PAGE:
For a bargain Fill your boots with a roast at Giorgio’s (£7.95) or The Britannia (£7), and Sundowners does an all-day roast from 12-7pm (£6.50). Taddy’s Barn is our favourite in East Northdown Garden Nursery (£7.50), and you can pick up house plants at the same time. Dalby Cafe serves an epic roast every day of the week (£6.20), but go on a Sunday if you want all the trimmings.

Staying over Guests and visitors can dig into the great roasts at Sands Hotel or The Walpole Bay Hotel (with live music on the 1908 pianola), or enjoy the carvery and a walk along the beach at Botany Bay Hotel.


BF_ADVERT_A4_AW.indd 1

16/07/2018 16:54


Margate Mercury

NATURE

41

A Wing and a Prayer Birding in Margate Cemetery Writer

Dale Shaw

There’s much more to Thanet birdlife than bully-boy seagulls, as one twitcher discovers when he goes birding in Margate Cemetery

I

’ve always had a penchant for bogstandard birds. Which, I’m quite sure, makes me the worst sort of birder to more dedicated twitchers - the sort who merrily sprint to the furthest reaches of the Hebrides to catch a glimpse of a passing shorelark. My favourite bird is the blackbird. That’s the equivalent of declaring yourself a gearhead and then announcing that your favourite car is the Fiat Uno. It’s almost shameful to admit. Take wagtails for instance. I love wagtails. Their coastal ubiquitousness feels like a symbol for saucy seaside fun. And I’m still stabbed with unfettered excitement catching a glimpse of a jay. I’ve never been concerned with ticking off rare species like some kind of avian laundry list - I’m fascinated by the mystery and majesty of the birds that live alongside us. Our Thanet coast coughs up some wonderful water and wading birds such as sanderlings, turnstones, plovers and egrets. But frankly, they’re all far too exciting for me.

Illustration

Martin Stirling

I need to go where the lack of action is. A location far more suited to my basic birdiness. Margate Cemetery never attempts to reach the tourist-baiting heights of Dreamland or the Turner. It’s inconveniently nestled next to the dump and a stone’s throw from the Westwood Industrial Estate. It is, however, glorious and the perfect place to spot non-pulseraising birds. Set over 35 acres of woods, wildflowers and habitat growth, it’s a haven for foxes, hedgehogs, rabbits, butterflies, dragonflies and even hares. There’s also a family of albino squirrels (or, as I prefer to think of them ‘ghost squirrels’!) which can often be found around the old part of the cemetery. And then there are the monuments. For fans of mourning horses, there’s a colossal one adorning the grave of famed Victorian circus impresario John Sanger. Then there’s a whole host of astonishing maritime memorials such as the one remembering the nine men who died when the Margate Surf Boat, A Friend to All Nations, sank while trying to save the ship Persian Empire in 1897. I settled on a promising, droppingstrewn bench near this edifice to start the uninspiring bird hunt. Ring-necked parakeets (the original DFLs, who have migrated down from south London), surprisingly quiet for once (I’d like to think out of respect), swooped overhead. In a nearby copse (where a man emerged buttoning up his shirt - no idea what was going on there) I watched an extraordinary stand-off between a gang of gulls and a murder of crows. The crows flew silently at grave height towards their foe, who, wisely, retreated. Not sure if this was part of the skirmish, but I nearly tripped over the corpse of a large carrion crow resting in front of the grave of someone called Louisa Greycraft. One for the goths there. In the new part of the cemetery, a clutch of swallows danced over the meadow where ashes are scattered.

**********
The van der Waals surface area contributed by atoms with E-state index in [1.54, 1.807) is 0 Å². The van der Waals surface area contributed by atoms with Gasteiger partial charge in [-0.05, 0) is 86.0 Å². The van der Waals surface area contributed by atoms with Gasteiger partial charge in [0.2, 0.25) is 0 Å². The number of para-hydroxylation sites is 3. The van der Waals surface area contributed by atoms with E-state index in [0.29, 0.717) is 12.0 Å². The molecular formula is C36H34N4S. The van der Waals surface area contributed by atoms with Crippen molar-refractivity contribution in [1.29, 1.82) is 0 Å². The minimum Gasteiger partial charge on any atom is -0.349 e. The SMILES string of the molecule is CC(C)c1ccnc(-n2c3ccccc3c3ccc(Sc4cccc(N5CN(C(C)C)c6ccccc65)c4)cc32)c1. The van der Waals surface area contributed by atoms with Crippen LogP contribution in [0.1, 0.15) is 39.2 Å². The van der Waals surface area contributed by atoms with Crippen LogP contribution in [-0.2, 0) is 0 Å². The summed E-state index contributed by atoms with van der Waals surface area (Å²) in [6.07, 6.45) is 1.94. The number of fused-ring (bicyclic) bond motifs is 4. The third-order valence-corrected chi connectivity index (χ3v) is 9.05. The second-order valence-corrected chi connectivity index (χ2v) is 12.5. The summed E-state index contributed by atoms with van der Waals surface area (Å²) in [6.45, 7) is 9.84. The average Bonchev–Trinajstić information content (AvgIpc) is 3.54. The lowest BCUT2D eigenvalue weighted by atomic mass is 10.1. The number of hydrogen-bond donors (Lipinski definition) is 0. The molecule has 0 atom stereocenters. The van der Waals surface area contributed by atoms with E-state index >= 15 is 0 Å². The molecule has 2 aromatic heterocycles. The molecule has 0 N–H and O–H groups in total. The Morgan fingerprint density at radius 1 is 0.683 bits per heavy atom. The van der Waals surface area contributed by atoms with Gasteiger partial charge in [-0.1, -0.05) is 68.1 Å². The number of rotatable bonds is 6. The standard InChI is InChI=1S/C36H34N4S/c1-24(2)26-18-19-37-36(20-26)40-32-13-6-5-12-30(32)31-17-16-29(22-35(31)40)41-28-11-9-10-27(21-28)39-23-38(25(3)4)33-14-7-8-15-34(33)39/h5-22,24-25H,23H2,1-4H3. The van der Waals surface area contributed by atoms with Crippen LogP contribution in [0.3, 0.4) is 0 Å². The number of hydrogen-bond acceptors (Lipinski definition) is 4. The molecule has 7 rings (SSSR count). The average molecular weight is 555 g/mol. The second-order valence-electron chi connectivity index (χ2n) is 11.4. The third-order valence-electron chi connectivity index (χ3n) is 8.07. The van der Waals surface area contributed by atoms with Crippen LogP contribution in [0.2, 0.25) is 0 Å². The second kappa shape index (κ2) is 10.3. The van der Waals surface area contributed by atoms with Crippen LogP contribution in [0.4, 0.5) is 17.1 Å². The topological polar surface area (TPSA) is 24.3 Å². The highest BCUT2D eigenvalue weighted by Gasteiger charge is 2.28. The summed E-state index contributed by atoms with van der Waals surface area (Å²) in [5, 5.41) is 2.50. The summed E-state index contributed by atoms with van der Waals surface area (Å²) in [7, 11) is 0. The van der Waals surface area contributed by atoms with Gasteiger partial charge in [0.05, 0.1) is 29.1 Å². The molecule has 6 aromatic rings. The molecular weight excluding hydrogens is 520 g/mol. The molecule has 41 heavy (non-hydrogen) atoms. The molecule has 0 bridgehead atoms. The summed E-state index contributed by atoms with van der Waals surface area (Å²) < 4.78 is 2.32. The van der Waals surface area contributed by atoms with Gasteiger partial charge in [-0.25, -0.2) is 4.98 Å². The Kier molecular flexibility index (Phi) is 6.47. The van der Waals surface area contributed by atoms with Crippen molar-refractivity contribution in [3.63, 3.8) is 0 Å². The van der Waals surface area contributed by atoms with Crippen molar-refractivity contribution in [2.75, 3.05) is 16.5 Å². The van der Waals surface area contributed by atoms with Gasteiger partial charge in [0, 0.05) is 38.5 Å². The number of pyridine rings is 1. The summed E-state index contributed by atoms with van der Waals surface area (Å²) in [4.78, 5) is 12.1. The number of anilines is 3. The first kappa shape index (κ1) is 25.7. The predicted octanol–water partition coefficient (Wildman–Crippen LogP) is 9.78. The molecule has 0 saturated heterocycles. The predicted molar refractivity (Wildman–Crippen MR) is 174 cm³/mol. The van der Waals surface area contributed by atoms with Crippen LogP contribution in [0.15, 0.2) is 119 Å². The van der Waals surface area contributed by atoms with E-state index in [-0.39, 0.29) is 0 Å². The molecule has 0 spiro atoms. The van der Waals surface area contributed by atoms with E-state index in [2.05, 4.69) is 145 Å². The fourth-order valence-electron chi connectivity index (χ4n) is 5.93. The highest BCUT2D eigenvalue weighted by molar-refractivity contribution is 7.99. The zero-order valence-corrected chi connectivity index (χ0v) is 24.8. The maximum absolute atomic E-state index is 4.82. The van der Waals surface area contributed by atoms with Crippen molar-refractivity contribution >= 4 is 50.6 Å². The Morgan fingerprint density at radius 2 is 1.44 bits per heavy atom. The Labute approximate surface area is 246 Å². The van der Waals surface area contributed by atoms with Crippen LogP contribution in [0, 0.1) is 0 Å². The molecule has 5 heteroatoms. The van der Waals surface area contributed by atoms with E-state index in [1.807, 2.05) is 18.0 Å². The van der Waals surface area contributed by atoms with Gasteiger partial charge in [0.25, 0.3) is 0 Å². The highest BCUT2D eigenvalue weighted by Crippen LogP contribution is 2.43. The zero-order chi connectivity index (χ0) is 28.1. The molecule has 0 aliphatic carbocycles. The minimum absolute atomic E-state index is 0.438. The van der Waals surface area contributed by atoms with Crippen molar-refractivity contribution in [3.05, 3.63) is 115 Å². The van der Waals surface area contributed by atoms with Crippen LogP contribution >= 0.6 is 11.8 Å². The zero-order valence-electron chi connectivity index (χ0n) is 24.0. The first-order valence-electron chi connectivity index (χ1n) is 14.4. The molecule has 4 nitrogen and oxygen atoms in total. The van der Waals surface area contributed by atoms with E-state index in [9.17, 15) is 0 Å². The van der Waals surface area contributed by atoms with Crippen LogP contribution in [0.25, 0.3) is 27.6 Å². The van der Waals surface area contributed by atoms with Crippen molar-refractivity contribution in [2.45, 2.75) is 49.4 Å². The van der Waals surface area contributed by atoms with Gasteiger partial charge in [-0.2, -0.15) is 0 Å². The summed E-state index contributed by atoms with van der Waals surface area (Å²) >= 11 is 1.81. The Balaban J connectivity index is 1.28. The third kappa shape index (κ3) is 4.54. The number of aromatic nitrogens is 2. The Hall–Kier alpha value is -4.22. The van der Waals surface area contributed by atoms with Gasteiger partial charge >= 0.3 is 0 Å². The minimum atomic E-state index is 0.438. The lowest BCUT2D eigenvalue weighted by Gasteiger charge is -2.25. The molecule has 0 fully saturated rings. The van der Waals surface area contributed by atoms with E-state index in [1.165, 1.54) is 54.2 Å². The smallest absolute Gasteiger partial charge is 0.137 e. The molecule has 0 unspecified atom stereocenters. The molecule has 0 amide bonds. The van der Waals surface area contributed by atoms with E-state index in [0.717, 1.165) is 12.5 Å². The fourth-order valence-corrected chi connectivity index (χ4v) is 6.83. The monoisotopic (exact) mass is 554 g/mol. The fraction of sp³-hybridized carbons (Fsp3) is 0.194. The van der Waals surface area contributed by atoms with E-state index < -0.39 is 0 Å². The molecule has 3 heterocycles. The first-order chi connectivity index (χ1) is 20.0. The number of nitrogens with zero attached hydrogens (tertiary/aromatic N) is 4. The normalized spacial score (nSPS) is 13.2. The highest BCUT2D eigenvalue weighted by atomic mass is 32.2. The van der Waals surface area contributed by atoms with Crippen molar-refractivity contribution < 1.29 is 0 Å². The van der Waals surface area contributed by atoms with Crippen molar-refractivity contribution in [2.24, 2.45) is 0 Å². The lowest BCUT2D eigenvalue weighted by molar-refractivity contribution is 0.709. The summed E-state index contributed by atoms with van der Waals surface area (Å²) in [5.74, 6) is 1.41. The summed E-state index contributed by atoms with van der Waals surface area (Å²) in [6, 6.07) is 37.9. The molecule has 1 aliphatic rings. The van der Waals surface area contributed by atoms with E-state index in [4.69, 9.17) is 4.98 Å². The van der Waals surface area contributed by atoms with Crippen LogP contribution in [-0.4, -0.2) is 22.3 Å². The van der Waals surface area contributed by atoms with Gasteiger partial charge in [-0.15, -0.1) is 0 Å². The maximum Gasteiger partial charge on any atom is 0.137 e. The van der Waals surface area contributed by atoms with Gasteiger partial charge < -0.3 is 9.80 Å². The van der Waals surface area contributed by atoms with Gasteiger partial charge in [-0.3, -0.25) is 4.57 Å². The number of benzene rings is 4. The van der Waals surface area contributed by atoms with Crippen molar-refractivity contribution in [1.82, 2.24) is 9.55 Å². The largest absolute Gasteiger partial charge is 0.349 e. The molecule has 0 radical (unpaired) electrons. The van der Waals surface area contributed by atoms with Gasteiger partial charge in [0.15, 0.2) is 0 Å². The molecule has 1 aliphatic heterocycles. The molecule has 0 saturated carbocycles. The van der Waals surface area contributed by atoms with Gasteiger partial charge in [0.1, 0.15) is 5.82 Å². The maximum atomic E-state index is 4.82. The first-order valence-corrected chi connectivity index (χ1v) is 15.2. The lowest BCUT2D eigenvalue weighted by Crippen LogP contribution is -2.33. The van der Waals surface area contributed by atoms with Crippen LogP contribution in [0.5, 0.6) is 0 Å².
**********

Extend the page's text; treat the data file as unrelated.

“I’m fascinated by the mystery and majesty of the birds that live alongside us” Nearby pied and grey wagtails bobbed on the path as three magpies conspired on the final resting place of Charles Lemon Frazer Daniell. Then I heard a woodpecker (green and great spotted varieties have been seen here) and while I clambered through the undergrowth a bird of prey, possibly a kestrel or a sparrowhawk, glided overhead. Far more fascinating birds (including the violently rare dusky thrush - surely a drag name waiting for someone) have been documented in the area and I certainly plan to revisit. But for now, I’m happy with my bogstandard birds in the hidden oasis of calm that is Margate Cemetery.